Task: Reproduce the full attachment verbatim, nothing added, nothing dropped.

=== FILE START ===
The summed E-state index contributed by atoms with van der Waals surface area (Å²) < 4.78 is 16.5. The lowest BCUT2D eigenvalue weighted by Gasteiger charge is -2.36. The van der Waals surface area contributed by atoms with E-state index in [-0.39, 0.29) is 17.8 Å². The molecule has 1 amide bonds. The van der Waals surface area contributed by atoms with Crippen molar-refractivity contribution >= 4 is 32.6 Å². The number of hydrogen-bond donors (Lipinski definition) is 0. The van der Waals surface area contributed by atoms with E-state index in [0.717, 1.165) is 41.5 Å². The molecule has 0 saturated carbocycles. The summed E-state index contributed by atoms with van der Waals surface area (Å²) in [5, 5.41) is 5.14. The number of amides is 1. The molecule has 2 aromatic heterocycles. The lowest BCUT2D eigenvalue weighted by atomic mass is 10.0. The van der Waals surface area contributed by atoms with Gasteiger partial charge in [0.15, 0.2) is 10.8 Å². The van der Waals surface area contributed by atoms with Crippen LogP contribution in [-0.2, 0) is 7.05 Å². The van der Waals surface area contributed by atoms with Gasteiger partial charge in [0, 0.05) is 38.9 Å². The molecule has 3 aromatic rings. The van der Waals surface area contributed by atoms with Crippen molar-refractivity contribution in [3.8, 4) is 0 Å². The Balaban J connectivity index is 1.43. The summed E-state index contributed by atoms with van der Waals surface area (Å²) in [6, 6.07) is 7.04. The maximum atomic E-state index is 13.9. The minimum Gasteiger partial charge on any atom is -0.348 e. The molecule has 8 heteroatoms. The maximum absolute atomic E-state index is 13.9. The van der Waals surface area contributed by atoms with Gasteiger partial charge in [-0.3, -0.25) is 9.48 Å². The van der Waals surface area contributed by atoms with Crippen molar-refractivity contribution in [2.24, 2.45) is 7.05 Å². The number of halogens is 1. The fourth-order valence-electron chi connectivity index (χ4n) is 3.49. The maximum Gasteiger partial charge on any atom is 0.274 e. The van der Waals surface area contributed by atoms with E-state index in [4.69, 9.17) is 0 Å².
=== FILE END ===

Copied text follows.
The summed E-state index contributed by atoms with van der Waals surface area (Å²) < 4.78 is 16.5. The lowest BCUT2D eigenvalue weighted by Gasteiger charge is -2.36. The van der Waals surface area contributed by atoms with E-state index in [-0.39, 0.29) is 17.8 Å². The molecule has 1 amide bonds. The van der Waals surface area contributed by atoms with Crippen molar-refractivity contribution >= 4 is 32.6 Å². The number of hydrogen-bond donors (Lipinski definition) is 0. The van der Waals surface area contributed by atoms with E-state index in [0.717, 1.165) is 41.5 Å². The molecule has 0 saturated carbocycles. The summed E-state index contributed by atoms with van der Waals surface area (Å²) in [5, 5.41) is 5.14. The number of amides is 1. The molecule has 2 aromatic heterocycles. The lowest BCUT2D eigenvalue weighted by atomic mass is 10.0. The van der Waals surface area contributed by atoms with Gasteiger partial charge in [0.15, 0.2) is 10.8 Å². The van der Waals surface area contributed by atoms with Crippen LogP contribution in [-0.2, 0) is 7.05 Å². The van der Waals surface area contributed by atoms with Gasteiger partial charge in [0, 0.05) is 38.9 Å². The molecule has 3 aromatic rings. The van der Waals surface area contributed by atoms with Crippen molar-refractivity contribution in [3.8, 4) is 0 Å². The Balaban J connectivity index is 1.43. The summed E-state index contributed by atoms with van der Waals surface area (Å²) in [6, 6.07) is 7.04. The maximum atomic E-state index is 13.9. The minimum Gasteiger partial charge on any atom is -0.348 e. The molecule has 8 heteroatoms. The maximum absolute atomic E-state index is 13.9. The van der Waals surface area contributed by atoms with Gasteiger partial charge in [-0.3, -0.25) is 9.48 Å². The van der Waals surface area contributed by atoms with Crippen molar-refractivity contribution in [2.24, 2.45) is 7.05 Å². The number of halogens is 1. The fourth-order valence-electron chi connectivity index (χ4n) is 3.49. The maximum Gasteiger partial charge on any atom is 0.274 e. The van der Waals surface area contributed by atoms with E-state index in [4.69, 9.17) is 0 Å².